“It’s equally concerning that our attorney general, who lied about his own meetings with the Russians, approved Director Comey’s firing,” he said.
One Trump loyalist, who worked on the campaign and the transition gave his reaction to CNN’s Jim Scuitto.
“I firmly believe the Russia angle is fake news. But this gives me pause,” the person said.
Senior Justice and FBI officials say they were unaware of the Comey decision until the announcement. Officials who spoke to CNN said they are shocked by the development.
Comey’s term was due to run until 2023. The decade-long tenure was introduced to shield FBI directors from being drawn into politics.
The firing of Comey sent shockwaves through Capitol Hill.
Sen. Lindsey Graham, who is leading one of four investigations into Russia’s interference in the election, said he supported Trump’s decision.
“Given the recent controversies surrounding the director, I believe a fresh start will serve the FBI and the nation well,” Graham said in a statement Tuesday. “I encourage the President to select the most qualified professional available who will serve our nation’s interests.”
But Democrats, like Pennsylvania Sen. Bob Casey blasted the move.
“This is Nixonian. Deputy Attorney General Rod Rosenstein must immediately appoint a special counsel to continue the Trump/Russia investigation,” he said.
White House press secretary Sean Spicer said shortly before 6 p.m. ET on Tuesday that Comey was “notified a short time ago,” but declined to say how Comey was told. Comey’s dismissal took effect immediately.
The White House said it will immediately launch the search for a new FBI director.
Comey was appointed FBI director by President Barack Obama in 2013.
In so doing, he elevated a Republican law enforcement veteran who had been critical of the Justice Department under former President George W. Bush to the top domestic investigative and surveillance organization, among the most powerful posts in the world.
In the decades since former FBI Director J Edgar Hoover, the controversial director who brought FBI into the modern era, law enforcement has avoided the appearance of influencing politics the way Hoover did.
But Comey’s decision to thrust himself repeatedly into the 2016 election, put him at odds with the FBI’s general decision to stay away from the political spotlight.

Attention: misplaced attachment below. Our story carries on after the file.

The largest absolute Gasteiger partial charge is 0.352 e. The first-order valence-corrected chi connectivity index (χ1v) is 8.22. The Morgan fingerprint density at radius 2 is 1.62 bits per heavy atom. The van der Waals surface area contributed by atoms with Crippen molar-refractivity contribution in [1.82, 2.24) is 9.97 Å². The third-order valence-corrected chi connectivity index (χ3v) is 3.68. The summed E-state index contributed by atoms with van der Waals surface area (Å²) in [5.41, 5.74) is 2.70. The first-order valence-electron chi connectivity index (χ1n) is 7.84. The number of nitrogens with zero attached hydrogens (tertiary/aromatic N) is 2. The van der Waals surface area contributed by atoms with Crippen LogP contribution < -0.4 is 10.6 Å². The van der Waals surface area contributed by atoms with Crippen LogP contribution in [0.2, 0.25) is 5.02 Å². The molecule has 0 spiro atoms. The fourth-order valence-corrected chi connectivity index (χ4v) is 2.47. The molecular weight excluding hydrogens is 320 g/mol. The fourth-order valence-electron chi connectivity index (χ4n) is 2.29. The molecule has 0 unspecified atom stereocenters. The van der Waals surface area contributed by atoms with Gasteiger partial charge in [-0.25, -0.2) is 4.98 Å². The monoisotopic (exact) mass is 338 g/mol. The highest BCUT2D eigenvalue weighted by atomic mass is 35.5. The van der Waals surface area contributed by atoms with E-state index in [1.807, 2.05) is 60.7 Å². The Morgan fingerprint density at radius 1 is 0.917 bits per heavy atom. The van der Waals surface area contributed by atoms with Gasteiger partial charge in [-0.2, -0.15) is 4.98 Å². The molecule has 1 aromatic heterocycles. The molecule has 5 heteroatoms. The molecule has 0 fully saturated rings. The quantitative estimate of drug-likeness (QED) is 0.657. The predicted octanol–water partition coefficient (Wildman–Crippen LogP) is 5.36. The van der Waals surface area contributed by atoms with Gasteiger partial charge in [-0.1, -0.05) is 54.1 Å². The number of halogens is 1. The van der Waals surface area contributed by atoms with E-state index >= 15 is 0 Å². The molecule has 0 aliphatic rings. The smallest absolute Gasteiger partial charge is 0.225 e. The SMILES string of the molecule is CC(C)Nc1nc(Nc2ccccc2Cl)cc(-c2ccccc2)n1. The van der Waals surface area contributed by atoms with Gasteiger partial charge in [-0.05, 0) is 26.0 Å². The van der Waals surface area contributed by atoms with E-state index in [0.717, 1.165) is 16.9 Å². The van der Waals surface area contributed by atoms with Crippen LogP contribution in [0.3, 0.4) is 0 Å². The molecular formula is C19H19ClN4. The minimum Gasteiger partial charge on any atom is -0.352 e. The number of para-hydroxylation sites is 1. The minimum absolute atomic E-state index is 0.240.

Comey made the decision in July to go public with his recommendation that the Justice Department not pursue any charges against former Secretary of State Hillary Clinton or her former staffers over her email practices as secretary of state. However, he also took the opportunity to rebuke Clinton at length as being “extremely careless” with sensitive information.
Then-candidate Trump had talked up the investigation until this point, at which time he and his campaign derided Comey for the “political” decision.
Just days away from the election, Comey jumped into the race again. He informed Congress, via letter, that the FBI had re-opened its investigation into Clinton. The decision was made because of its investigation into former Rep.
Anthony Weiner, who is married to Clinton confidant Huma Abedin. Comey followed up days later with another letter, informing Congress that the FBI didn’t find anything and continued to believe Clinton’s practices did not merit the pursuance of any criminal charges.
After Clinton’s loss, former President Bill Clinton blamed Comey for it, as have many Clinton staffers, at least in part.
After taking office, Trump met with Comey at the White House.
He offered a cryptic remark to the FBI chief.
“Oh, here’s Jim,” Trump said in January. “He’s become more famous than me.”

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Michael Eli Dokosi is a journalist and a formidable writer with a decade's experience. He is a blogger as well who currently owns and manages the news portal The site is a wholesome news platform with entertainment, political, general, sports, negroid and foreign news offerings with the tagline 'More than Straight News' because of its alternate take on issues. The blakkpepper name emerged because the site is Afrocentric and hot. The Managing Editor can be reached via cell line (+233) 0249907425 & (+233) 0262907425 and via email for adverts, enquiries and news coverage invites.